South Asian Youth Conference 2012
Youth from South Asia will gather in Islamabad next month to promote peace and development in the region.
The South Asian Youth Conference (SAYC) 2012, hosted by National University of Science and Technology, will be held between November 5 and 10, said a press release issued by organisers. The conference aims to empower the youth of the region and utilise their potential to erase the gaps between the countries to progress together. SAYC was formed when a group of South Asian youth joined hands at the fifth World Youth Congress in Turkey. Having deep cultural and historical connections, the group felt the need for a space where young leaders can discuss and collaborate to improve relations, said the statement. This led to the Blue Ribbon Movement organising the first SAYC in Bangalore. It managed to get every country in the SAARC region represented and became synonymous with the idea of peace. This year, the conference moves from its country of origin to Pakistan. SAYC 2012 is primarily being lead by Hila, a youth-oriented organisation with a sole purpose to gather the youth under a platform for global issues.
The South Asian Youth Conference 2012, which features 120 delegates from eight countries belonging to the South Asian Association for Regional Cooperation (SAARC), kicked off with an opening ceremony at the Pak-China Friendship Centre on Monday.
“I believe the only way forward is peace, and for that we need to initiate a dialogue within and across societies, between governments as well as nations,” Information Minister Qamar Zaman Kaira told delegates at the opening ceremony. It is unfortunate that the South Asian region has been hijacked by the relationship between Pakistan and India, he said but added that the two governments have entered a process of dialogue for cooperation in the fields of education, trade and sports.
The third day of the South Asian Youth Conference revolved around education, with delegates engaging in thematic sessions, workshops and various interactive activities.
“Without education, we cannot develop a peaceful, tolerant society that respects diverse opinions and promotes multiculturalism,” she remarked. She also discussed the effect of terrorism on the state of education in the country. “With over 700 schools damaged in militancy-hit areas, we face a huge challenge in rebuilding the education sector.” As the social media team furiously typed every word she spoke, the compère announced that the conference’s live updates had become the most discussed topic on twitter in Pakistan. The announcement was received with a round of applause and cheer from the delegates.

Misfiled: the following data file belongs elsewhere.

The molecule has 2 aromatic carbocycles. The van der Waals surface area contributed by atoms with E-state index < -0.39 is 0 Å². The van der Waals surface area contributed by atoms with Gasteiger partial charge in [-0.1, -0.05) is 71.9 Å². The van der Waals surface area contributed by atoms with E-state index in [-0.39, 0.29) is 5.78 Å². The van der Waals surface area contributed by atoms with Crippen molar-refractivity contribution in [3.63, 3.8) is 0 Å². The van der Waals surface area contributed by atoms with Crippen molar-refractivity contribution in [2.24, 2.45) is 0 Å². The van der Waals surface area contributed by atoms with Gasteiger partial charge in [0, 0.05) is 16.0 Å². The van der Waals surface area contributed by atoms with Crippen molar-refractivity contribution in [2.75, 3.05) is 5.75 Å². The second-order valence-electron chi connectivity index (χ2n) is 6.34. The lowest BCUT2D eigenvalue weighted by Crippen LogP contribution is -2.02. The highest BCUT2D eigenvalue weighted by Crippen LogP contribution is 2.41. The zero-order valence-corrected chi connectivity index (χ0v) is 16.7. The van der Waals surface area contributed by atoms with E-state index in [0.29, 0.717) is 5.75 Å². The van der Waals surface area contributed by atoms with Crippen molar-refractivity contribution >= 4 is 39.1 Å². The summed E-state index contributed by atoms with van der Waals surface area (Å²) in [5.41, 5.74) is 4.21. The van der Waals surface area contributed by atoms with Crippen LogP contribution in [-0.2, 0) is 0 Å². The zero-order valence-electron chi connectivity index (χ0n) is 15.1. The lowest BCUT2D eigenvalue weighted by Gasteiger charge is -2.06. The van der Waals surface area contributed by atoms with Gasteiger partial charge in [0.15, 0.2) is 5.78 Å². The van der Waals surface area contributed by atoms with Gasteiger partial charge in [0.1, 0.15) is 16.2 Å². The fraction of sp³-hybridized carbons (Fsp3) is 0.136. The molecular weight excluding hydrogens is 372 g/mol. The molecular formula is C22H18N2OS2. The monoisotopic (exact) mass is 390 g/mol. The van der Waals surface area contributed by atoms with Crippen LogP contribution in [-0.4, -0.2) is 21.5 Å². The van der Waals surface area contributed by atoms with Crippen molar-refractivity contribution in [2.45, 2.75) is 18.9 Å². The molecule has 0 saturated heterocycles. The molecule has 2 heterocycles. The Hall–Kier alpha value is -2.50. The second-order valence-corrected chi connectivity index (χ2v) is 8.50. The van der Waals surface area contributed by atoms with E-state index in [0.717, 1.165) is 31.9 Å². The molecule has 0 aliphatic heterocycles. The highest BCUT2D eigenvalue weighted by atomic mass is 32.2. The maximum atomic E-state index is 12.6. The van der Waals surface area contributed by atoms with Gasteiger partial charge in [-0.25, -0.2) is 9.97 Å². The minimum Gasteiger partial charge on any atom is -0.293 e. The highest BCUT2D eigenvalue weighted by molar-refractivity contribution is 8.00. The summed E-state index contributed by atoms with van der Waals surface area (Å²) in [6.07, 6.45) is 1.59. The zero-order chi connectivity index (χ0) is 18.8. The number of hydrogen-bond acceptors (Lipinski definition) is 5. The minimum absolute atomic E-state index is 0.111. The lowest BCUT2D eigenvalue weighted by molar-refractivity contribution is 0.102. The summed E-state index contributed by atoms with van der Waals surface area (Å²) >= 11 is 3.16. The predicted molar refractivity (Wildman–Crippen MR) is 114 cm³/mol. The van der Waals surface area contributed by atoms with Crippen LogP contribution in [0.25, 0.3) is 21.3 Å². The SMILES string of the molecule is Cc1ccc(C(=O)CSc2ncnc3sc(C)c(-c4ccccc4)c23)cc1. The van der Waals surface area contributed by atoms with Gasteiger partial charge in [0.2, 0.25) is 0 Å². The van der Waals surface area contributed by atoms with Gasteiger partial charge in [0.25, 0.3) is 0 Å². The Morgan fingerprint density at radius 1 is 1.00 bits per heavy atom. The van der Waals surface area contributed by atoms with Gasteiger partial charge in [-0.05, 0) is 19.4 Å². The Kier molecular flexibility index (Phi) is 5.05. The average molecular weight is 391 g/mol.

“It has been an amazing experience so far. It feels as if one has come back home after a long time. Such interactive sessions should be held regularly to clear the misconceptions we have about each other,” said an Indian delegate as he stood up to thank Shah. The delegates also enjoyed a rock concert by underground bands in the evening. The six-day conference is being organized by HILA, a non-partisan Pakistani organisation working towards developing leadership skills among the youth. As many as 120 delegates from eight countries are attending the event. All the entertainment events are taking place at Ibex Club, while the discussions and other activities are being held at the National University of Science and Technology. The conference will end on November 10.
Kaira asked the younger generation to take the lead in improving regional relations. “I believe peace will come through the youth,” he added. “No country, no institutions can stop you from bridging the gap and making the region peaceful and prosperous.”
Chief organiser Naseem Khan Achakzai said the conference was unique because on November 9, which is being called ‘Action Day,’ the delegates will actually implement the action plans they devised during the first three days.
One of the Indian delegates, Abhishek Thakur said that while they connected deeply and had fun in Turkey, they also faced the grim reality that their countries had tight borders and difficult relations at the socioeconomic level.
“I thought that’s a reality we need to change,” Thakur said, speaking at the opening ceremony.
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